Building an emergency fund is something most people know they should do but few actually get around to doing. A recent study found that nearly two-thirds of Americans did not have an emergency fund, and more than half would have trouble coming up with $1,000 on short notice. That lack of savings puts them at risk and makes achieving long-term financial goals much more difficult.
Take Note of Daily Expenses
You may think you have no extra money to build an emergency fund, but those extra dollars could be hiding in plain sight. Take a few minutes to review your normal daily expenses, from that morning cup of coffee and lunch with coworkers to daily parking charges and the take-out pizza you grab on the way home.
Look for ways to economize and swap high costs for lower ones.
Bagging up your leftovers from last night’s dinner could save you $10 or more a day — that’s several hundred dollars a month. Making your coffee at home could save you $20 to $50 more, while skipping the take-out once or twice a week could save you $100 or more. If your town offers public transportation, swapping your car for a bus or trolley could slash your parking charges and save you even more.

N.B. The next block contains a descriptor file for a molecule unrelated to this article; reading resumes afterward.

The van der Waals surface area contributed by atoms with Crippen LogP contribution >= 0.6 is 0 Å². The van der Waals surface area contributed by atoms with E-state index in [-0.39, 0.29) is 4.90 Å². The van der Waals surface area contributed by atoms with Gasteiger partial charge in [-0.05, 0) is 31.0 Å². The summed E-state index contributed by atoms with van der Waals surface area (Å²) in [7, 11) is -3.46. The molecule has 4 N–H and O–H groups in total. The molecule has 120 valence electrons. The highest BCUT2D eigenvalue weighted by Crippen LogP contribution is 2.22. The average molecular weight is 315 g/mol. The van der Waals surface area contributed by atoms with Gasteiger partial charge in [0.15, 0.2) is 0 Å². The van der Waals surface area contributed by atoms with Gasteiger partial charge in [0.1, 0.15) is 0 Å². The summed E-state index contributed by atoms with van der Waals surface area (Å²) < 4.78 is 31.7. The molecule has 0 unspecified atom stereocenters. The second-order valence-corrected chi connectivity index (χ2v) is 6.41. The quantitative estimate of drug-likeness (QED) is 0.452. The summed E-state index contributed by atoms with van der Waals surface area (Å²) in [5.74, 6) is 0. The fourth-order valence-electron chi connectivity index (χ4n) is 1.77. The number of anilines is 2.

Start a Piggy Bank
Now that you have identified the leaks in your daily budget, you can use that knowledge to start building an emergency fund. Take that $10 you would have spent on lunch and place it in a special spot in your wallet. When you get home, transfer that cash to your new piggy bank and watch the money accumulate. When your bank is full, you can use the money to start the savings account that will become your emergency fund.
You do not have to confine your savings to folding money. Change works just as well, and it is much easier to accumulate. Every time you get change, keep it in your pocket until you get home, then transfer it to your piggy bank. You may be surprised at how quickly that spare change adds up.
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